It seems almost unbelievable to me, that’s it’s been around 15 years since I graduated from Lincoln. 15 years was once an impossibly long time frame, and being 35 … well let’s face it, who wants to think about being in their mid-thirties when they’ve just graduated?! Well I can honestly say, now I’m here, I’m loving it. I’m currently a freelance producer / director, based in Bristol, doing the job of my dreams.
I just about scraped a 2:1 degree, BA (Hons) in Media Production. We were the first graduates to do the course and have University of Lincoln on our certificates. I knew it would be tough to break into the industry, and I think I sent my CV to almost any company I could find. In those early months I did my fair share of work experience and runner jobs, just to get any experience under my belt. But for me, I desperately wanted to go into wildlife filmmaking, and to do that was going to be even harder. Several conversations had left me under no illusions that the only people who were successful in this field, were those with a scientific degree, not media… I was getting frustrated and despondent by the whole system, so when a friend called to say he was going to trek to Everest Base Camp, I jumped at the chance to join him, and spent the next few months travelling across Central Asia and Russia. I’d recommend time out travelling alone or with friends to anyone, it certainly gave me the time to really evaluate what I wanted. Strangely it also taught me to trust my instincts, and that’s something I still completely rely on in my job today, particularly in stressful filming situations.
However, what I would say about travelling is, just be careful! While I was in India, I had a serious accident that changed my life completely. Following operations and hours and hours of physio the next few months certainly made me question a lot of things. I had conversations with good friends from the Uni course who suggested maybe I should try and think of a different career path, but I wasn’t going to give up quite so soon. And, in that weird way the world works sometimes – about 8 months after my accident, while I was still at home convalescing, I was trawling the BBC jobs pages online and came across an advert that could almost have been written for me. It was for a Disabled Trainee Researcher to work in the Natural History Unit in Bristol on a 9 month placement in their Development team – and crucially you didn’t need a science degree. Traineeships were (and still are) like gold dust at the BBC, and to find one, for the place I most wanted to work seemed was amazing. I had to apply.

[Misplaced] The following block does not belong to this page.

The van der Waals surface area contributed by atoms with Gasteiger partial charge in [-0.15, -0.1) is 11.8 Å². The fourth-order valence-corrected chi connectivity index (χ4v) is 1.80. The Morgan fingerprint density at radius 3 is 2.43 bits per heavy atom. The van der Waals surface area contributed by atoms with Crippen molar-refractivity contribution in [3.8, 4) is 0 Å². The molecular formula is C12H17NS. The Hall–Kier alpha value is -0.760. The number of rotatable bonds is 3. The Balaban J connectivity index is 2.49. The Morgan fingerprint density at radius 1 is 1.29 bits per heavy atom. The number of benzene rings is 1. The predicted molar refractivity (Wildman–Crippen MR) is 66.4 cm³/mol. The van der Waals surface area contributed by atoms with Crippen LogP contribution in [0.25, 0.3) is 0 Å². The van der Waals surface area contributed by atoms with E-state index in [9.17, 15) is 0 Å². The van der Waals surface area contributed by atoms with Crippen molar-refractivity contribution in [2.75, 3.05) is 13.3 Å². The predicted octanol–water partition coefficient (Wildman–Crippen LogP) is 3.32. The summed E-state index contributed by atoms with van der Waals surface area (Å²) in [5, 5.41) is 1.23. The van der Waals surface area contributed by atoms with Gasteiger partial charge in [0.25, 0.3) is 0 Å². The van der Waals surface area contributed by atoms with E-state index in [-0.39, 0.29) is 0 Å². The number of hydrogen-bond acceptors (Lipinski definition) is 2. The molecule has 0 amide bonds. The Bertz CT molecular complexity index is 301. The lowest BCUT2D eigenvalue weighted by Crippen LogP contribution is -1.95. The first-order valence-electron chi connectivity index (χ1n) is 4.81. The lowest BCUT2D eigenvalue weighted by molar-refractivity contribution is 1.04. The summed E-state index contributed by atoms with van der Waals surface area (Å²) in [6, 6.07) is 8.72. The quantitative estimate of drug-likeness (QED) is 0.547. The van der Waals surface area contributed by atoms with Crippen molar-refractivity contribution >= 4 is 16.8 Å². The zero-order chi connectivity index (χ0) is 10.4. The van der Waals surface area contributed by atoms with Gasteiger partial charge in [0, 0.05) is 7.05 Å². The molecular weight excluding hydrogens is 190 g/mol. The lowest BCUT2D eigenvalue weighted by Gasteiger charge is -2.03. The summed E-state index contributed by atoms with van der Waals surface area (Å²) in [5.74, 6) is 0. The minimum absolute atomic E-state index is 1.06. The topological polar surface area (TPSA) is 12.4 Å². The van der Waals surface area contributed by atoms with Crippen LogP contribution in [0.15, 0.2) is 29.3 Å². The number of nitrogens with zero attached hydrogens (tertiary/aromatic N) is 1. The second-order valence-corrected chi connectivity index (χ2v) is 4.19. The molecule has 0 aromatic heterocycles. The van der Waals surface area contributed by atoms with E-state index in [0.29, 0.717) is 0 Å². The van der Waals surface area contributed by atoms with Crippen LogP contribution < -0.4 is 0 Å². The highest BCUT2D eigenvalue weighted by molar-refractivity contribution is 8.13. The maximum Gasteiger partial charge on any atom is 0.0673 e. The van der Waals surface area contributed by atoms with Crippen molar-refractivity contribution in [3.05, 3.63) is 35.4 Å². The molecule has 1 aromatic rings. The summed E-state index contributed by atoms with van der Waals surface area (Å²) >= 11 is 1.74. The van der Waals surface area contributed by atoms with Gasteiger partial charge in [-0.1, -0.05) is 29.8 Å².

Not only did I get the job, but I’ve basically been down in Bristol ever since. Working in development was the best grounding I could have asked for, it made me really understand what goes in to every single programme and idea that gets made, and it made me appreciate how much things change from a germ of an idea, to commission through to the finished film. Below is a picture of my post-it note running orders – it’s how I always work out the plan of every show.
From the traineeship I moved on through all the ranks over the next 10 years – from Junior Researcher on “Incredible Animal Journeys”, to researcher on “Attenborough and the Giant Egg”; I was an Assistant Producer on “The One Show”, and most recently have been a Producer on “Springwatch” and “Big Blue Live”. I’ve loved each and every role, I took my time. I didn’t want to jump ahead and then fall flat on my face. I’ve worked on programmes with a wide variety of styles, for numerous channels and audiences. Not only to work out what I enjoy working on the most, but to gain as many different experiences as possible. It’s not been easy, doing everything contract by contract takes time to get used to, and the long, unsociable, unpredictable hours can take its toll. But that said – I wouldn’t change my job for the world. I learn something new every day, I’ve been sent to some of the most incredible places on the planet, to film with the world’s best experts in their field. (Photo of Wildlife Cameraman John Aitchison.)
I’m so glad I persevered, that I didn’t listen to the people who said it would be too difficult, that it wasn’t a proper job, or even suggesting that having a disability would hinder my chosen career. I will be forever grateful to the diversity schemes that the BBC, Channel 4 and other broadcasters still promote, and I believe, there’s room for everyone in this industry if you have the talent and are prepared to put in the effort. Because of all that, I’ve registered on the University of Lincoln School of Film & Media Mentoring scheme this year and really looking forward to working with students in the coming months and years.